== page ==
civilizations, destroyer of families. That's a lot to get into just
      two signatures of paper sewn into perfect-bound boards. But hardly
      anyone sets the bar for their work as high as Lisa Jarnot, and this
      is no exception."

      Ron Silliman
      http://ronsilliman.blogspot.com/


      Iliad, Book XXII

      So then the Trojans
      poured down through the city
      and fled there like deer
      that were brightened
      with sweat,
      and they drank
      and they cooled down
      their thirst,
      and they
      rested themselves
      in the city's embankments

      and all of the troops of Achaeans
      pressed close to the outermost walls
      with their shoulders to steady their shields

      and then there was Hector
      where fate made him stay
      in front of the city
      and alone at its gate

      while Phoebus Apollo he turned
      to the son of Peleus and spoke:

      "O Achilles, son of Peleus
      why run here
      when you are a man
      and I am a god?
      Or can't you see yet who I am?
      Or are you just hell bent hot and crazy?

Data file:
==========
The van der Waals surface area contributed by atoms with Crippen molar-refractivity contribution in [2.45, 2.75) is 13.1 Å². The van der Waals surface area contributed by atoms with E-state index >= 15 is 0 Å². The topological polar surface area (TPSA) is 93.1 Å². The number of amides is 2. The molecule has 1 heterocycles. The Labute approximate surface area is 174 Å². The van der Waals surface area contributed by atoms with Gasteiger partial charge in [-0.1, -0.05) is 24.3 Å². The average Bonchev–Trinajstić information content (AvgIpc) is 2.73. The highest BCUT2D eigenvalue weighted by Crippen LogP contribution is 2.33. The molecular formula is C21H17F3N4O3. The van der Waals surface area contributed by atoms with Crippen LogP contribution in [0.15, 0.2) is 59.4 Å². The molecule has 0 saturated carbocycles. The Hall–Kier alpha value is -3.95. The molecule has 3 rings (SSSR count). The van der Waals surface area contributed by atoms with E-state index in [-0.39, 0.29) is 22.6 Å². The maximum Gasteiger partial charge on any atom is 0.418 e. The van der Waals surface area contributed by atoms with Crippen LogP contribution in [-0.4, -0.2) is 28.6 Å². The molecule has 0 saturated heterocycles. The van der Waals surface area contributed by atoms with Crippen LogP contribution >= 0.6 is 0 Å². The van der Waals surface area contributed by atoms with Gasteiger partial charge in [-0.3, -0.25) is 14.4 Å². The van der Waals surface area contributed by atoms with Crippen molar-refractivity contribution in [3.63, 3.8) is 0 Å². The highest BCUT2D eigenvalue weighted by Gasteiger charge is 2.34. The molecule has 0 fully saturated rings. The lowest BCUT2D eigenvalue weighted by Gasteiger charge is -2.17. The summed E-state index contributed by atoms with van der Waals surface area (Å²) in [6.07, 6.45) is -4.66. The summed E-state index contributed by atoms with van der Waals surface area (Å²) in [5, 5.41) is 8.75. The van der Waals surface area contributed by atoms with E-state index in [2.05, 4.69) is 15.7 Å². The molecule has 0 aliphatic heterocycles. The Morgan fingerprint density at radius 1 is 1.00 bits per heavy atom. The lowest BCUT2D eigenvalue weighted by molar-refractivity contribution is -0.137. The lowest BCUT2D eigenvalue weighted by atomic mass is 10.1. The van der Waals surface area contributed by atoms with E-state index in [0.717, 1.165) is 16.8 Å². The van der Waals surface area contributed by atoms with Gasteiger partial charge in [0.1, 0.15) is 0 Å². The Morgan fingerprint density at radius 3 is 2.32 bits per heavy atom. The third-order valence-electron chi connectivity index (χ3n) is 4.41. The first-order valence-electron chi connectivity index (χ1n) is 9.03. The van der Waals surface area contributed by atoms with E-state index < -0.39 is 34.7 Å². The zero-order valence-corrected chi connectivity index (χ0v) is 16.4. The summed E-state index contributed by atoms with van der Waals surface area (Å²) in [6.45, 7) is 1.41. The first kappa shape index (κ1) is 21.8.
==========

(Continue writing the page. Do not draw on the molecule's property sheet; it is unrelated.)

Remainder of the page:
Or doesn't it matter at all—
      the toil of Troy
      the ones you have scattered
      those who ran frightened
      into the city—
      they ran there from you
      while you ran here to me—
      but to kill me,
      that won't come—
      for I am not among the doomed,
      my fate is not to die."

      And Achilles swift-footed
      he spoke filled with anger:

      "You've screwed me, Apollo,
      you biggest headfucker of all the gods,
      you turned me here now
      from the tall city wall
      and those many men
      who could have been dusted
      before they slunk back home to Troy—
      you took all my glory
      by helping them
      without any care of your own,
      since nothing comes back to bite you—
      and I swear if I could
      I would visit you with vengeance
      if that was the force I possessed."

      So spoke he
      and he went he
      off toward the city
      thinking great thoughts
      and running
      like a race horse
      with a chariot
      that can open up
      a stretch of field
      with ease,
      and thus went Achilles
      of the swift feet
      and the strong

      and red raw knees.


      by Lisa Jarnot
      excerpt "Iliad XXII"
      Atticus /Finch Chapbooks
      http://www.atticusfinch.org/contact.htm